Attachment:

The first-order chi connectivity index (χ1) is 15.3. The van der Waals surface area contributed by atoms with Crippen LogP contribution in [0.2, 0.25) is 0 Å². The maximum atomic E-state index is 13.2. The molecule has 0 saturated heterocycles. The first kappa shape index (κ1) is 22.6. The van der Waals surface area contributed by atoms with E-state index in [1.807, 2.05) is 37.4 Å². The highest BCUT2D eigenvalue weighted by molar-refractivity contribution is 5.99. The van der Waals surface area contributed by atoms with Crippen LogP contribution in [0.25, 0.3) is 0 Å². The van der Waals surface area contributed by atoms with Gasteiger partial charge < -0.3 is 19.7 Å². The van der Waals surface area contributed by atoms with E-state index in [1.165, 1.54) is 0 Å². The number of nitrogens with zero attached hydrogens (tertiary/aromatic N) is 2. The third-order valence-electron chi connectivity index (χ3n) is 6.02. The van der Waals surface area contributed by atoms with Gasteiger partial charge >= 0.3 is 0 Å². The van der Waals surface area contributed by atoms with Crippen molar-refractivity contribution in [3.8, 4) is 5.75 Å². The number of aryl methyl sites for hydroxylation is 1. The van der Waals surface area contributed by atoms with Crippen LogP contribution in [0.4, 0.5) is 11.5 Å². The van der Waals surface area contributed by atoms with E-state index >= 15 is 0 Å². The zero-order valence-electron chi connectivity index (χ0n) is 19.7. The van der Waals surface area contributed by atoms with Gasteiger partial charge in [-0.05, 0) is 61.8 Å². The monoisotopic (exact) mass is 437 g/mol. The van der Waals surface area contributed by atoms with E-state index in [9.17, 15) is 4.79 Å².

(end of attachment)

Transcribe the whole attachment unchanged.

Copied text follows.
The first-order chi connectivity index (χ1) is 15.3. The van der Waals surface area contributed by atoms with Crippen LogP contribution in [0.2, 0.25) is 0 Å². The maximum atomic E-state index is 13.2. The molecule has 0 saturated heterocycles. The first kappa shape index (κ1) is 22.6. The van der Waals surface area contributed by atoms with E-state index in [1.807, 2.05) is 37.4 Å². The highest BCUT2D eigenvalue weighted by molar-refractivity contribution is 5.99. The van der Waals surface area contributed by atoms with Crippen LogP contribution in [0.25, 0.3) is 0 Å². The van der Waals surface area contributed by atoms with Gasteiger partial charge < -0.3 is 19.7 Å². The van der Waals surface area contributed by atoms with E-state index in [1.165, 1.54) is 0 Å². The number of nitrogens with zero attached hydrogens (tertiary/aromatic N) is 2. The third-order valence-electron chi connectivity index (χ3n) is 6.02. The van der Waals surface area contributed by atoms with Gasteiger partial charge >= 0.3 is 0 Å². The van der Waals surface area contributed by atoms with Crippen molar-refractivity contribution in [3.8, 4) is 5.75 Å². The number of aryl methyl sites for hydroxylation is 1. The van der Waals surface area contributed by atoms with Crippen LogP contribution in [0.4, 0.5) is 11.5 Å². The van der Waals surface area contributed by atoms with E-state index >= 15 is 0 Å². The zero-order valence-electron chi connectivity index (χ0n) is 19.7. The van der Waals surface area contributed by atoms with Gasteiger partial charge in [-0.05, 0) is 61.8 Å². The monoisotopic (exact) mass is 437 g/mol. The van der Waals surface area contributed by atoms with E-state index in [9.17, 15) is 4.79 Å².